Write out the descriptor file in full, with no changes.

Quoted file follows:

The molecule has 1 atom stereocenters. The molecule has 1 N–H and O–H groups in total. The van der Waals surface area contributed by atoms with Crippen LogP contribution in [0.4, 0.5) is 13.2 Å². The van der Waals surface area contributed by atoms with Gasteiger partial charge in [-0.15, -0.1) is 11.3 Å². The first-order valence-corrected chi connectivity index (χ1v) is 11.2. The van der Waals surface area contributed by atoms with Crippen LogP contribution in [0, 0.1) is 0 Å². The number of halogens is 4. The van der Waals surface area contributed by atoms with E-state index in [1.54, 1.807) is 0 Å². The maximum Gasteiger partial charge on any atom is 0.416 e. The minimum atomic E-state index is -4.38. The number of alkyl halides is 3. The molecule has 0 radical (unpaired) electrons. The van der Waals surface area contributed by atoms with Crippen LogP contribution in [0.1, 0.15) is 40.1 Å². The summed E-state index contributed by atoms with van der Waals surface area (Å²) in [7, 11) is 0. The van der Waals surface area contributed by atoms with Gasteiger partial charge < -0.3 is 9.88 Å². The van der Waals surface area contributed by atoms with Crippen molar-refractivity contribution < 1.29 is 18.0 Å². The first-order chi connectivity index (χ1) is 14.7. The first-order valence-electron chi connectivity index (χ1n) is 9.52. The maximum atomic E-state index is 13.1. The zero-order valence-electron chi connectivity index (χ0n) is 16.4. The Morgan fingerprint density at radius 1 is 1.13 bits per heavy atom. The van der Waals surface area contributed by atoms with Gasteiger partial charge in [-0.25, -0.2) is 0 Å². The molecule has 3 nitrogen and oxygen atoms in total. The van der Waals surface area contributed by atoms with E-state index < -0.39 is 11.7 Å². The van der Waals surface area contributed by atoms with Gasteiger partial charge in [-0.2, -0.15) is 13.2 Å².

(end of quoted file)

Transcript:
The molecule has 1 atom stereocenters. The molecule has 1 N–H and O–H groups in total. The van der Waals surface area contributed by atoms with Crippen LogP contribution in [0.4, 0.5) is 13.2 Å². The van der Waals surface area contributed by atoms with Gasteiger partial charge in [-0.15, -0.1) is 11.3 Å². The first-order valence-corrected chi connectivity index (χ1v) is 11.2. The van der Waals surface area contributed by atoms with Crippen LogP contribution in [0, 0.1) is 0 Å². The number of halogens is 4. The van der Waals surface area contributed by atoms with E-state index in [1.54, 1.807) is 0 Å². The maximum Gasteiger partial charge on any atom is 0.416 e. The minimum atomic E-state index is -4.38. The number of alkyl halides is 3. The molecule has 0 radical (unpaired) electrons. The van der Waals surface area contributed by atoms with Crippen LogP contribution in [0.1, 0.15) is 40.1 Å². The summed E-state index contributed by atoms with van der Waals surface area (Å²) in [7, 11) is 0. The van der Waals surface area contributed by atoms with Gasteiger partial charge < -0.3 is 9.88 Å². The van der Waals surface area contributed by atoms with Crippen molar-refractivity contribution < 1.29 is 18.0 Å². The first-order chi connectivity index (χ1) is 14.7. The first-order valence-electron chi connectivity index (χ1n) is 9.52. The maximum atomic E-state index is 13.1. The zero-order valence-electron chi connectivity index (χ0n) is 16.4. The Morgan fingerprint density at radius 1 is 1.13 bits per heavy atom. The van der Waals surface area contributed by atoms with Gasteiger partial charge in [-0.25, -0.2) is 0 Å². The molecule has 3 nitrogen and oxygen atoms in total. The van der Waals surface area contributed by atoms with E-state index < -0.39 is 11.7 Å². The van der Waals surface area contributed by atoms with Gasteiger partial charge in [-0.2, -0.15) is 13.2 Å².